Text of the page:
A.J. stands for Anthony Jordan.
"I wanted to name him after the two greatest basketball players alive," Inga Price said of Connecticut's A.J. Price, breaking into a conspiratorial giggle. "That's his daddy and Michael Jordan."
She was a point guard for Morgan State. Tony Price led Penn to the 1979 Final Four in Salt Lake City, where the Quakers fell to Magic Johnson and Michigan State. Yet it turns out basketball didn't bring Tony and Inga Price together. Insurance did.
They met on the job while working for Aetna in Parsippany, N.J.
"It's so cool A.J. is in the Final Four like his father," said Inga, an underwriter for Travelers in Jericho, N.Y. "I know you guys in the media are putting a spin about payback with Michigan State, but that's not what this is about for A.J. After all he has been through, this is about clearing the final hurdle.
"When he got sick, I prayed to God to spare his life. After he did, that was it for me. I said I don't care if he is unable to play basketball. So for me, this is a bonus. We are playing with house money. That's why it's so beautiful. I look at A.J. and I see a blessing."
Inga is a fixture at Connecticut games, wearing her No. 12 UConn jersey, screaming, exchanging hugs and high-fives. She has an unmistakable joy.
"My mom has been doing the same thing since I was 12, leading chants, having the fan base riled up," said A.J., a senior starting guard for the Huskies. "It makes me feel happy to see her happy."
As a freshman in October 2004, Price went to Windham Hospital in Connecticut with flu-like symptoms. It wasn't flu. He would be airlifted to the neurological intensive care unit at Hartford Hospital. To say Price's Connecticut career would become a journey is like saying Magellan went out for a sail. He survived a brain hemorrhage. He endured a one-year suspension for his involvement in stolen laptops. And just when the world was right, he sustained a torn knee ligament and needed surgery.
"I can't begin to tell you what we went through as a family when A.J. got sick," Inga Price said. "He spent 10 days in the neurological ICU. He was literally on his death bed. What was so frightening was the roller-coaster ride. One day he was doing great. On his 18th birthday, he was eating chocolate chip cookies. The very next day he was on a respirator.
"It got to the point where I couldn't even listen to what the doctors said. I got hysterical. For 15 days, we were at the hospital day and night. A.J. lost 30 pounds and he wasn't that big in the first place."
There was cerebral angiogram after cerebral angiogram. Inga lost count at eight. Even upon his release, there was no specific diagnosis.
Barry Jordan, a neurologist for the New York State Boxing Commission, saw what others did -- veins that looked a little abnormal. Coach Jim Calhoun wanted A.J. to see a specialist at Brigham and Women's Hospital in Boston to help Price understand what he would endure as an athlete. That doctor recommended one of the top vascular neurosurgeons in the world.
"Arthur Day is the name I'll never forget as long as I live," Inga said. "He looked at the pictures and said I'm 90% sure he has AVM. He was on the computer, breaking it down for me to the point where I could teach people. That's how good this guy was. Sure enough, when he did another cerebral angiogram, it was AVM."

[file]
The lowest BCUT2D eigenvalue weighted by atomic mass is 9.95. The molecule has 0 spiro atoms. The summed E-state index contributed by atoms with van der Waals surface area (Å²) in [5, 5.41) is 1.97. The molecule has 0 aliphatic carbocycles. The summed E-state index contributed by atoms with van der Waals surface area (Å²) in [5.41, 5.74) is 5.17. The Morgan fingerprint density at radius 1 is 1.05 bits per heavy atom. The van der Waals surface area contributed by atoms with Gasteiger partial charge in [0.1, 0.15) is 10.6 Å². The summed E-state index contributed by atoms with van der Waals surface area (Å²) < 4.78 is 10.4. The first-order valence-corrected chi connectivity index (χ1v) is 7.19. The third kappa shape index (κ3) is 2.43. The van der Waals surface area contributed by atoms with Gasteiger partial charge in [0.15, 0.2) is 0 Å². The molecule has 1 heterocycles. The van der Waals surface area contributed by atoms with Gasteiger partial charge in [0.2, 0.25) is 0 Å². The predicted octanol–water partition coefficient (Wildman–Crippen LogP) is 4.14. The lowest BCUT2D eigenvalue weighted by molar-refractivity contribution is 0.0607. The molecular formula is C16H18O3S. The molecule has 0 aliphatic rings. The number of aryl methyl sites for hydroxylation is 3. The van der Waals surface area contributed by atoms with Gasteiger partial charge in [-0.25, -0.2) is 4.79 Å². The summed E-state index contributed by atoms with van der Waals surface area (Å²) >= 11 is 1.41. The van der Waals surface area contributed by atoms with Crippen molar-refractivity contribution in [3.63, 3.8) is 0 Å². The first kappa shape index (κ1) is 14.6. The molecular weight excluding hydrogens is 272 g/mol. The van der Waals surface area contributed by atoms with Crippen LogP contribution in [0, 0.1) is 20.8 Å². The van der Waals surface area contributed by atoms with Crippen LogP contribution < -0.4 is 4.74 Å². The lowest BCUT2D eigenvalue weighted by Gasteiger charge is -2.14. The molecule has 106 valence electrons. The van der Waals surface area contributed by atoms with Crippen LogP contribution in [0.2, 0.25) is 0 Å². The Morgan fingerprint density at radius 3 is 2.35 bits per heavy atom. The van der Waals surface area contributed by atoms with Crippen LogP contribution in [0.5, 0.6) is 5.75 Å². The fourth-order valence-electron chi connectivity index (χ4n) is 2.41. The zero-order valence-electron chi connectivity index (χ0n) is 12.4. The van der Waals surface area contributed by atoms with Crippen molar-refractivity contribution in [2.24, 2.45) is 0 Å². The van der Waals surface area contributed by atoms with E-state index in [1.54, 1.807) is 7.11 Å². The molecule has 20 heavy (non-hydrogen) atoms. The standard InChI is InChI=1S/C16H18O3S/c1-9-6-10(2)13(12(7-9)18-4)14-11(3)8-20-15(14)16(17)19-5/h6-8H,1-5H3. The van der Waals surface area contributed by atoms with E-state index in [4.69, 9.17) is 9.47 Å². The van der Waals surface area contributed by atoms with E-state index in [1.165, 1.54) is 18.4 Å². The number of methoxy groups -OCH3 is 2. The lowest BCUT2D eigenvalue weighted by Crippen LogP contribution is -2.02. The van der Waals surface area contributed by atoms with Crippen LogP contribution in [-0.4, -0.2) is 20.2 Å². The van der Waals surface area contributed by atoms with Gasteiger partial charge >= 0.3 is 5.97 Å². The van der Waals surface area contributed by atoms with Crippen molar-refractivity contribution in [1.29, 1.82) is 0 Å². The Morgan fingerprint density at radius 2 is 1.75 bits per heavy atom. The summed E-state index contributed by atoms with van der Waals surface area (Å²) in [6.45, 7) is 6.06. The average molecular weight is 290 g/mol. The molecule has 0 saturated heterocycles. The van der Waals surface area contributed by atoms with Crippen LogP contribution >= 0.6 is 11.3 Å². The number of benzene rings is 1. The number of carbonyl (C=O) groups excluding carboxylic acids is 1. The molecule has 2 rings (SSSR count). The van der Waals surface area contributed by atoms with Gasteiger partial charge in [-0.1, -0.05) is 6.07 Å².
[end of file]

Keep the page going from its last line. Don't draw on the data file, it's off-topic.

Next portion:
Arteriovenous malformation is a condition that causes arteries and veins in the brain to become tangled and sometimes burst.
Price was successfully treated in February 2005 with radiosurgery. Only life's harsh lessons, however, would treat him for his involvement in stolen laptops.
"My husband was devastated," Inga said. "He was so angry he didn't want to speak to A.J. I was disappointed more than anything. There was no reason why A.J. had to be involved in anything like that. And I was hurt. There was a part of me that was ashamed. Now don't think for a second I condone any of it, but after what I had just gone through, it was nothing compared to seeing him close to death.
"My husband and I, it brought a lot of stress and friction between us. I was very upset how he treated A.J., how angry he was. I told Tony, 'I understand what you're going through, but we can't ever stop being parents. The only difference between us and other parents is we don't have the luxury of dealing with this privately.' Tony really came around. We had no time to sulk. We had to find attorneys and such."
Price would not squander a second chance. Not only would he emerge as one of the top guards in the nation, the character forged by his family would emerge. Not only did he get the family name back, he became a man along the journey.
"I've become convinced tearing his ACL was God's way of really getting his attention, of making sure that he got it," Inga said. "For two weeks afterward, we couldn't get in touch with him. He wouldn't return calls. He was really depressed. . . .
"Finally, I said to Tony, 'We're driving to Connecticut.' A.J. was very sad. We stayed with him through the surgery, but I'll tell you he worked harder to come back than you could imagine."
This season would be a battle to trust the knee.
Calhoun gave him tough love. Mom gave him a mom's love and some advice that finally stuck: Have some fun.
So on Saturday at 6 a.m., Inga leaves for Detroit to watch another Price take on Michigan State. No, it's not about payback from 30 years ago. It's about a blessing.